Canning has been at the Orange County Convention Center—where she leads in the operation and management of one of the country’s largest convention destinations—for nearly 30 years. The convention center hosts 150 events each year including the meetings of major corporations such as Microsoft and Starbucks. She is currently working on a master plan to further enhance the 2.1 million square feet of exhibit space, to increase both its capacity and amenities. Canning is also involved with numerous professional organizations. She serves as adjunct professor at the University of Central Florida and volunteers with the United Way, chamber of commerce and Visit Orlando.
Orlando is, of course, known as the theme park capital of the world, but we're also one of the top business meetings destinations. What do you think makes Orlando such a popular choice?
In the meetings market, Orlando is number one because of all that we have to offer: an international airport, the second largest convention center in the United States, a large hotel inventory, attractions, shopping, restaurants, great weather and the list goes on and on.
How many people come to Orlando for business versus for pleasure?
The Orange County Convention Center hosts close to 1.5 million business visitors per year. The large hotels also handle a good deal of the group business. The leisure visitor far outweighs the business traveler; however, the dollars spent by the business traveler is considerably more than the individual tourist spends. As a result, the OCCC attendees contribute approximately $2.1 billion to the area's economy each year.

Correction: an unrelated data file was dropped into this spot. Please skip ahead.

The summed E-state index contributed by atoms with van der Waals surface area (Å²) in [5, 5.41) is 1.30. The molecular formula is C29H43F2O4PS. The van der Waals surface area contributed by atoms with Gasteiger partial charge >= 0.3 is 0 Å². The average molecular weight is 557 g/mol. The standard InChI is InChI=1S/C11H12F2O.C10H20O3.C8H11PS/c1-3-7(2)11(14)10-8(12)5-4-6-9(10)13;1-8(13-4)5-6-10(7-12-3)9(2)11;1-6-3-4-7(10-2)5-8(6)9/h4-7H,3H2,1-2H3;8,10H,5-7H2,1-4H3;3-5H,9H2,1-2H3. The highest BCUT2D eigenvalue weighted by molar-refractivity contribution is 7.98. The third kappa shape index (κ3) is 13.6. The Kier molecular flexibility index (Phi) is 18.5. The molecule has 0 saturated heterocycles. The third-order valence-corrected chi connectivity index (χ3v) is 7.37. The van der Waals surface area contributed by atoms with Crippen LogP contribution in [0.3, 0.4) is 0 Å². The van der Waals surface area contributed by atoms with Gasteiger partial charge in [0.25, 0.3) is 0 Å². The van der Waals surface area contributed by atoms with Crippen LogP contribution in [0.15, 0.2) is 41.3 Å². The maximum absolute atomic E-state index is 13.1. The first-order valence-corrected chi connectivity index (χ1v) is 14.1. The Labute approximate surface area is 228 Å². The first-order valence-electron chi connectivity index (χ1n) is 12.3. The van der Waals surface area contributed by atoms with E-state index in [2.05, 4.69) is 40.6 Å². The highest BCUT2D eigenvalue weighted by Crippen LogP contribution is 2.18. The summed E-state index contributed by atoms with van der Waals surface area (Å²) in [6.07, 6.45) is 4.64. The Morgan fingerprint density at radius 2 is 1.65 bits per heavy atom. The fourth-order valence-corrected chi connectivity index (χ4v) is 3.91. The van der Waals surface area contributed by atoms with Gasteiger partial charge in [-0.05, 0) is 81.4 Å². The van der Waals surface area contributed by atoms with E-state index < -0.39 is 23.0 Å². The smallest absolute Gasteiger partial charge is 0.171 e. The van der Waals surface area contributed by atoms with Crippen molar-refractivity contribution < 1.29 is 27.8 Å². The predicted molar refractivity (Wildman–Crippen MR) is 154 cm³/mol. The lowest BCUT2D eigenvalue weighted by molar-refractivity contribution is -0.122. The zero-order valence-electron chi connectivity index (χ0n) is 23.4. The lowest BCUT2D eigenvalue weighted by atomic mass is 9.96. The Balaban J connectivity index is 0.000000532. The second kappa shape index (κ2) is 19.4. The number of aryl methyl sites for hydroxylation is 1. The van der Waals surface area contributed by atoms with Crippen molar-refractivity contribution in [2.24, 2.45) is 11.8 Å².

What makes the leisure traveler different from the business traveler?
The main difference is the leisure traveler spends their own money for vacation, and the business traveler is often attending and entertaining on behalf of their organization.
What will new projects, like Orlando 360, add to the city and International Drive?
Orlando as a business and leisure destination needs to continually refresh, renovate and add new amenities to the inventory of things to do. When analyzing the individual business traveler, we use the rule of thumb: there are eight hours in the workday and eight hours of rest; the remaining eight hours need to be filled by the traveler with different options for dining, education, entertainment, shopping and relaxation, etc.
If someone is coming in for a convention and just has time for one thing, what would you tell them to do?
Relax and enjoy the weather, shop at our world-class malls, outlets or boutiques; dine at one of our highly rated restaurants; spend time at the attractions or on a professionally designed golf course. There are unlimited options, so I can’t think of just one thing.